Credit Cards – Been Good for Wine Sales – Not Whining
We may not be a Wal-Mart, but the value of credit cards to our business is probably more important to us than the world’s largest retailer. We are a small wine retailer located in Billings, Montana. We aren’t big enough to hire a large sales staff to generate sales, and we knew we needed to expand beyond Billings – and Montana – to maintain our business, so we made the decision to sell our wines online. We also don’t have security guards and IT staff to protect our stores and internet sales, like the big guys, so we are fortunate to have services to protect the money that exchanges hands – at least via debit and credit card transactions.
As a small business owner here in Billings, I think electronic payment networks which allow for credit cards and debit cards are especially valuable to small businesses. In fact, with the goods that we sell, we find that debit and credit cards are a necessity – whether it is in-store or online. Credit card fees never bothered us because we figured it was a cost of doing business so that we could have all of the protections that are in place to make sure our customers can swipe their card, pay and go on their way; and more importantly to us, that all of our debit and credit card transactions are secure.
We grew up here in Montana, and have learned that we can trust our neighbors with our lives. We are also of the “cash” generation, where you found coins and wadded-up dollar bills in your pocket, and heard the sounds of cash registers opening and closing at your local store. But, when we decided to open our business and take credit cards – especially on the internet where transactions are conducted without face-to-face contact – we wanted to protect ourselves and our customers.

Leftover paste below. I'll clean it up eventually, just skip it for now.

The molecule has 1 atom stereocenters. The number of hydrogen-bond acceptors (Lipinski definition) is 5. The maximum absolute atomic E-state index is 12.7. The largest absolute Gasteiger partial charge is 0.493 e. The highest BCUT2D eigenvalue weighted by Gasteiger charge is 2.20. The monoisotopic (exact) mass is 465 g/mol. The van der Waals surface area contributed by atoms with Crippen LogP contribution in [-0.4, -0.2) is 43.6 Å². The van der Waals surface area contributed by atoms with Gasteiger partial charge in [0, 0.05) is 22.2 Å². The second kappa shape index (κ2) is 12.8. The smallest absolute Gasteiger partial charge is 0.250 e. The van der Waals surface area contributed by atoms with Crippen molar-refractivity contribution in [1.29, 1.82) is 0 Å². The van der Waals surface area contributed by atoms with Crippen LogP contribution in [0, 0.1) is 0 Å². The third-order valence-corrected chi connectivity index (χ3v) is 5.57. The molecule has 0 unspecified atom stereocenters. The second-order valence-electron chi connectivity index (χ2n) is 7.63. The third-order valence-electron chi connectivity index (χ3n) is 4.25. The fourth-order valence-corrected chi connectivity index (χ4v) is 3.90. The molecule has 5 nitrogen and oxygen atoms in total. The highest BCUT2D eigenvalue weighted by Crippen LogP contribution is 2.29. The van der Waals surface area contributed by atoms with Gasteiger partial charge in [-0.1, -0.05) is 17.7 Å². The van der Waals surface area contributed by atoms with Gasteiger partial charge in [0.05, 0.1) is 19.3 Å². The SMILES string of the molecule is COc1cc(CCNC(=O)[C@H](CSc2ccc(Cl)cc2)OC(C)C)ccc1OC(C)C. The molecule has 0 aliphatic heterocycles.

So far, we have been very pleased with the results. Credit card transactions are critical for our sales. And we have the feeling of security knowing that our money – and our customers’ money – is safe.
We have been aware of the recent agreement between MasterCard, Visa and other large retailers and associations last summer to address credit card fees. We feel that the judge was fair in mediating a settlement. The settlement is actually a good thing for small business owners. It gives us everything retailers wanted when they brought the original lawsuit: price transparency, the power to negotiate in groups, and the flexibility to charge consumers “check out fees” for accepting cards as payment – for those who choose to do so. The settlement will also make electronic payments more affordable for small business owners.
We have heard that there are many “big box retailers” who are unhappy with this settlement and may even try to force legislation to control credit card fees. We do not support these efforts. We are a small business which understands there are certain costs we must incur, because we can’t afford to pay more salesmen to generate sales, or security and IT people to monitor our stores and website. So, we believe that we are paying a fair price for these services. If, at some point we no longer feel this way, we understand we have avenues to pursue to rectify this. We don’t need big businessmen and lawyers in suits telling us how to run our business.
We know a lot of other small businesses here in Montana feel the same way. We have other issues we would rather our Congressmen focus on – like healthcare and spurring our economy.